The old adages are never out of date. In this case, the California Court of Appeal finds the familiar rule that “You can lead a horse to water, but you can’t make him drink” applicable to conduct on the part of defense counsel and an insurance adjuster in a personal injury action. In Vidrio v. Hernandez, decided April 13, 2009, the Court of Appeal, Second Appellate District, granted Mercury Insurance Company’s appeal from a trial court order imposing monetary sanctions for alleged bad faith at a mandatory settlement conference. The Court found no statute or court rule authorizing the imposition of such sanctions, and held that “the failure to increase a settlement offer or to otherwise participate meaningfully in settlement negotiations violates no rule of court and is not a proper basis for an award of sanctions.”
The Underlying Action
Plaintiffs Miguel Vidrio and Patricia Salinas filed suit against defendant Maria Hernandez for personal injuries and property damage after plaintiffs’ car was rear-ended by Hernandez’s vehicle. Hernandez was insured by Mercury Insurance Company, which provided her a defense. After an unsuccessful mediation, defendant served plaintiffs with statutory settlement offers (C.C.P. sec. 998) of $1,000 each, which were rejected.
At a subsequent mandatory settlement conference, defendant was represented by her Mercury-appointed counsel and Mercury’s adjuster, who had full authority to settle the case. Plaintiffs demanded $15,000 in settlement at the conference, and defendant repeated her prior offers of $1,000 for each plaintiff. Neither side made a counteroffer, and the case did not settle. At the conclusion of the settlement conference, the trial court criticized defense counsel and the adjuster for their unwillingness to discuss damages, costs of defense, or the basis for defendants’ $1,000 settlement offers, as well as defendant’s refusal to offer more than the prior $1,000 offers, finding such conduct to be bad faith. Apparently believing defense counsel to be “just a conduit” for Mercury, the trial judge ultimately ordered sanctions against Mercury only, not defense counsel or the adjuster, relying on certain statutes, local rules and the California Rules of Court. Mercury filed a timely appeal.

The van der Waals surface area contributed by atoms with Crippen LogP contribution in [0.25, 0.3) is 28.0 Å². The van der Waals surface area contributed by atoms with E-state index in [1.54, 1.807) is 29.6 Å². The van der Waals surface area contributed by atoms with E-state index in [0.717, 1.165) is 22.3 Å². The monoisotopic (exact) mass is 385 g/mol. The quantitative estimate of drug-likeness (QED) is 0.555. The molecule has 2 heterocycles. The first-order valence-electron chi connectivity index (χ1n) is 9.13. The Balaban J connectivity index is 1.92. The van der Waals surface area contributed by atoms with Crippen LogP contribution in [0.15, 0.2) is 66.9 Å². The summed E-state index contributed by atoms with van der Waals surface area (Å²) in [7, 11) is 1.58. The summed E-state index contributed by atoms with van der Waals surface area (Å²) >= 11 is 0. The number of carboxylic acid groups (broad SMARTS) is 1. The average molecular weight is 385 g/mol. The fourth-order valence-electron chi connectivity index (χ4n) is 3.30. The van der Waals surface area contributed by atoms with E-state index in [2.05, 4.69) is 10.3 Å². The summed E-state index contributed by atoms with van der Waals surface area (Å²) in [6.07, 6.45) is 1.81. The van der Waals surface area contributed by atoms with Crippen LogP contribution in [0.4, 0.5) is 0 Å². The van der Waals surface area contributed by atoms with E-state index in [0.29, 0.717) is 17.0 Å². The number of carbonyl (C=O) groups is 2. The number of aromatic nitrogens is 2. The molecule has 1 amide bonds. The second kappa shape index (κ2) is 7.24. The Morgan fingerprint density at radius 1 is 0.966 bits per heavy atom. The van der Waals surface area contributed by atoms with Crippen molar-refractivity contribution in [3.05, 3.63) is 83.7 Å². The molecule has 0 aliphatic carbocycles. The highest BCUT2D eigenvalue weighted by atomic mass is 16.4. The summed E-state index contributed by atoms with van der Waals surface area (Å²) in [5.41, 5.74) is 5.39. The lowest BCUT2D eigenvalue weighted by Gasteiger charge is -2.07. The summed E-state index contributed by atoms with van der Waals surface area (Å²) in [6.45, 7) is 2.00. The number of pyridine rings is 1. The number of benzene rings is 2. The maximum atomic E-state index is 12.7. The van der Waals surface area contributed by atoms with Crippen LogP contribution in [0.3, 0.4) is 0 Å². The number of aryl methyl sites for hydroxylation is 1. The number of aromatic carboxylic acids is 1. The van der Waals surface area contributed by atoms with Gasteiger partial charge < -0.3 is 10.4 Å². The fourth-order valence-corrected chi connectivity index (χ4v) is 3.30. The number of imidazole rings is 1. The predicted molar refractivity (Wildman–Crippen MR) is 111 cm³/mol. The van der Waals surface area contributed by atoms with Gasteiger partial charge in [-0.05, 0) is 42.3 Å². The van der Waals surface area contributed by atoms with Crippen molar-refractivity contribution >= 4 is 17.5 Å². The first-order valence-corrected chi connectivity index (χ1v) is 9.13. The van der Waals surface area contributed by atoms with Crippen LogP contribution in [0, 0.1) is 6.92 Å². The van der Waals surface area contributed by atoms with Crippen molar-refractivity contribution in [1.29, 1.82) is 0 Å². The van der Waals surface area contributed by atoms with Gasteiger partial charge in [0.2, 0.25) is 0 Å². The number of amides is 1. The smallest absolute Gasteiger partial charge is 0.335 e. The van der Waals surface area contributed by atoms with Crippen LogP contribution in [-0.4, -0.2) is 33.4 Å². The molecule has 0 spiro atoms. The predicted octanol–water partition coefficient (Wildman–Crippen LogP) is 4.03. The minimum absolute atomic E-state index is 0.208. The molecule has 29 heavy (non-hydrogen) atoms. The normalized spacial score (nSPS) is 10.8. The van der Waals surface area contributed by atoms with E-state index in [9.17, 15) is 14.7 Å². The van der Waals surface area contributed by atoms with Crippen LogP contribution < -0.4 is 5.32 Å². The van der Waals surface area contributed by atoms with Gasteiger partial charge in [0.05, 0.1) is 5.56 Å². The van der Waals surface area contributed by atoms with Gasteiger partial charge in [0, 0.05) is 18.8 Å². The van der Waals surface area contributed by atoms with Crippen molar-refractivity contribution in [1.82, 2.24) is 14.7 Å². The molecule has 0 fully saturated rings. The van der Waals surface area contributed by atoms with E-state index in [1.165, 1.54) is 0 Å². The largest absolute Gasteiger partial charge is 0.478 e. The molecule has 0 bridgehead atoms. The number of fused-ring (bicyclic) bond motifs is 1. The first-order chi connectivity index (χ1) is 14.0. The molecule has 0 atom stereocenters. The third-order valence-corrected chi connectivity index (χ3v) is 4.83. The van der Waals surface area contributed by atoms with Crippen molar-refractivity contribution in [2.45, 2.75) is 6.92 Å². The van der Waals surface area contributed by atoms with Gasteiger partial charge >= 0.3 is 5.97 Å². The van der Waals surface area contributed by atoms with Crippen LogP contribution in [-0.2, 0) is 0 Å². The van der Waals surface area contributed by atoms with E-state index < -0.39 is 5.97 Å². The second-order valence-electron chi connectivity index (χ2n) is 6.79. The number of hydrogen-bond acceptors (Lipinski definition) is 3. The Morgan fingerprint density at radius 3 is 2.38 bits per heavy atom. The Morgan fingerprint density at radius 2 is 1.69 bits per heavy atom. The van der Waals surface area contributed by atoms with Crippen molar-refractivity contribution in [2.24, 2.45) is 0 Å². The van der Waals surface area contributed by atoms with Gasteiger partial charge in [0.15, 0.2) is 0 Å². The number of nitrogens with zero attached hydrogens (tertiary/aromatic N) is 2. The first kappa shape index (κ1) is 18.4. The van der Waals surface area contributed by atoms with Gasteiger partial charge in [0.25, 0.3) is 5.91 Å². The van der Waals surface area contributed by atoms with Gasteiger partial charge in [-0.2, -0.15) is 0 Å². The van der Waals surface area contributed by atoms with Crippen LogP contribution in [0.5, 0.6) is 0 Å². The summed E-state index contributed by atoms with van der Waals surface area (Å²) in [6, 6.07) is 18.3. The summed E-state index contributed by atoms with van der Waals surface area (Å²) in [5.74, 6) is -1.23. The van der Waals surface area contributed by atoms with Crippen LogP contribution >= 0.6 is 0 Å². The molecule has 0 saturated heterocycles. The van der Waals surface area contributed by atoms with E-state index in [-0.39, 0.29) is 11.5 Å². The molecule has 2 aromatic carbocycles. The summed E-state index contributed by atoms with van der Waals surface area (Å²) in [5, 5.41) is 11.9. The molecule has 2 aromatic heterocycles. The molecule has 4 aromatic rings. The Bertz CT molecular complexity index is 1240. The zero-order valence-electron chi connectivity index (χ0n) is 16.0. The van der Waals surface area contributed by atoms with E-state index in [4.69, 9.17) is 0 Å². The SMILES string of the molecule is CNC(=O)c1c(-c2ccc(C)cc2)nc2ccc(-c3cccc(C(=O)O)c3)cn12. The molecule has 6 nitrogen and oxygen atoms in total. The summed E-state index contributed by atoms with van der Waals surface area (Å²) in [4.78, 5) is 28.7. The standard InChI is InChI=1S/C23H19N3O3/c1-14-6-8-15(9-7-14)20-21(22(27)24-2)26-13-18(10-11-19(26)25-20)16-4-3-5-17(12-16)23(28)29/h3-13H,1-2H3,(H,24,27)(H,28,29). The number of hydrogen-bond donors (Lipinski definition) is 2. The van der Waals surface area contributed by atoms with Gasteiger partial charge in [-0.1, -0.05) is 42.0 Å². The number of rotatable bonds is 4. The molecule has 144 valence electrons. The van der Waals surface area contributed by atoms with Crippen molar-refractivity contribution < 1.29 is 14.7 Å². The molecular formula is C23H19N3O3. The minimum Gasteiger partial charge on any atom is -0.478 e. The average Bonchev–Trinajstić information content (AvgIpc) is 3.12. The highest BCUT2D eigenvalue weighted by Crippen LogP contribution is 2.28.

The Court of Appeal found that no statue authorizes the imposition of sanctions against a nonparty insurer for its purported failure to participate in good faith in a mandatory settlement conference. California Code of Civil Procedure Sec. 177.5, cited by the trial court, on its face does not apply to nonparty insurers. Similarly, neither C.C.P. Sec. 575, nor any local rule was found to justify the award of sanctions against Mercury.
The Court also found no basis for the sanctions in any of the California Rules of Court pertinent to the conduct of mandatory settlement conferences. Rule 2.30, relied on by the trial court, expressly authorizes a court to order payment of reasonable monetary sanctions by an insurer or any other individual or entity whose consent is necessary for the disposition of the case for any failure without good cause to comply with the applicable provisions of the California Rules of Court. However, it was found inapplicable in Vidrio for the simple reason that there is no California Rule of Court requiring good faith negotiation by participants in settlement conferences. It was undisputed here that Hernandez filed an appropriate settlement conference statement, and that her lawyer and Mercury attended the conference and participated in it. The court held that no more was required, effectively restating the old adage as “a court may compel litigants to engage in settlement negotiations, but it can’t make them settle.”
Appellate opinion: http://www.courtinfo.ca.gov/opinions/documents/B207391.PDF